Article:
Thai police ban human rights event on Vietnam minority

BANGKOK - Thai police Friday banned a press conference in Bangkok about the persecution of a Vietnamese religious minority, claiming it would "affect relations" with the country's communist authoritarian neighbour.

The order to cancel the Human Rights Watch event about the mainly Christian ethnic Montagnards comes ahead of a scheduled trip to junta-ruled Thailand by Vietnamese Prime Minister Nguyen Tan Dung next month.

The cancellation, which was announced minutes before the media briefing was due to start, is the latest in a number of events shut down by police at the Foreign Correspondents' Club of Thailand.

The move reflects an increasing crackdown on free speech in a nation run by generals who seized power from an elected government in May 2014.

The HRW report, published Friday to coincide with the planned event, accuses the Vietnamese government of religious and political persecution of the Montagnards, who have fled the country's mountainous Central Highlands in scores in recent years.

Phil Robertson, deputy Asia director for HRW, said Thailand's order to cancel the press conference was "very worrisome." "Nothing in the report is relevant to Thailand," he told reporters at the FCCT in downtown Bangkok.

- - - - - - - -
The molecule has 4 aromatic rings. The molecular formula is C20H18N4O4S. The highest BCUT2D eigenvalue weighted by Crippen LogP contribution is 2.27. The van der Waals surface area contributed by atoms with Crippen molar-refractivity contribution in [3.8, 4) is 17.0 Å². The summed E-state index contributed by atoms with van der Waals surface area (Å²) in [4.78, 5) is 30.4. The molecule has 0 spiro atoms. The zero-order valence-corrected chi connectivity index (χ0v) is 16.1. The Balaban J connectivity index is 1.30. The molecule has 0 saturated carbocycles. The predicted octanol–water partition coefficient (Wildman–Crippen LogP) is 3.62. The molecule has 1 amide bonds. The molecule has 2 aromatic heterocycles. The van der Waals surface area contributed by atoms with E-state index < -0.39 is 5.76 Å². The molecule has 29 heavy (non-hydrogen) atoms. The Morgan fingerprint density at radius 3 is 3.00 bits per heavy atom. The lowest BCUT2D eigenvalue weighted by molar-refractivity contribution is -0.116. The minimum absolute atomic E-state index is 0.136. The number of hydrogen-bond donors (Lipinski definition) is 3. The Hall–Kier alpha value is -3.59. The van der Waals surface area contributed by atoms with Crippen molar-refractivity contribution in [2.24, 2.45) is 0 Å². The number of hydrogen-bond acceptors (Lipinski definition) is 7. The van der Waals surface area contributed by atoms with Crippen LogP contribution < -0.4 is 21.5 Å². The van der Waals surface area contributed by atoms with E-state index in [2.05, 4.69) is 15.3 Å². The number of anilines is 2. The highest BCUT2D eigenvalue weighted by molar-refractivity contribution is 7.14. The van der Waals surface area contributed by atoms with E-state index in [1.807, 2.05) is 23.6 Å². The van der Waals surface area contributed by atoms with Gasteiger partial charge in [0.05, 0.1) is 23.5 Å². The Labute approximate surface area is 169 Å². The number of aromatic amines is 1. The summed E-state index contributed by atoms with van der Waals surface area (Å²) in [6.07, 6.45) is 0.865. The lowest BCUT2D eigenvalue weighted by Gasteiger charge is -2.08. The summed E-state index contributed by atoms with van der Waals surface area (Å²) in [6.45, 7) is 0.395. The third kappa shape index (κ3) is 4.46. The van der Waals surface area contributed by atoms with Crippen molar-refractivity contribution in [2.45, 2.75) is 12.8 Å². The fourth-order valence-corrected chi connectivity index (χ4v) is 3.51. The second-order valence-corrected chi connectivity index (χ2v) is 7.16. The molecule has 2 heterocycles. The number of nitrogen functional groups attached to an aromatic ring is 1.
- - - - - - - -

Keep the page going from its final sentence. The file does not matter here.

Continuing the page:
In a later statement, HRW said: "Thailand is choosing to side with dictatorships in ASEAN while further stepping up repression at home." The cancellation order issued by Thai police said officials believed the event may "affect national security and Thai-Vietnamese relations and cooperation." "The event is not appropriate in the current situation," it said.

The report at the heart of the issue found that "highland people accused of religious 'evil ways' and politically '[autonomous thoughts' have been subjected to intimidation, arbitrary arrests, and mistreatment in custody." HRW called on international donors to urge Vietnam to end its "abusive" policies.

Thailand's military took over in a coup last May, ousting the democratically elected government of Yingluck Shinawatra after months of sometimes violent street protests.

They have since ruled the country with an iron fist, banning public rallies, censoring the media and arresting critics.

This month the junta has already banned the same journalists' association from holding a debate on Thailand's deeply controversial royal defamation law.

It has also stopped a rights group's panel discussion about abuses alleged to have taken place during the junta's one-year rule.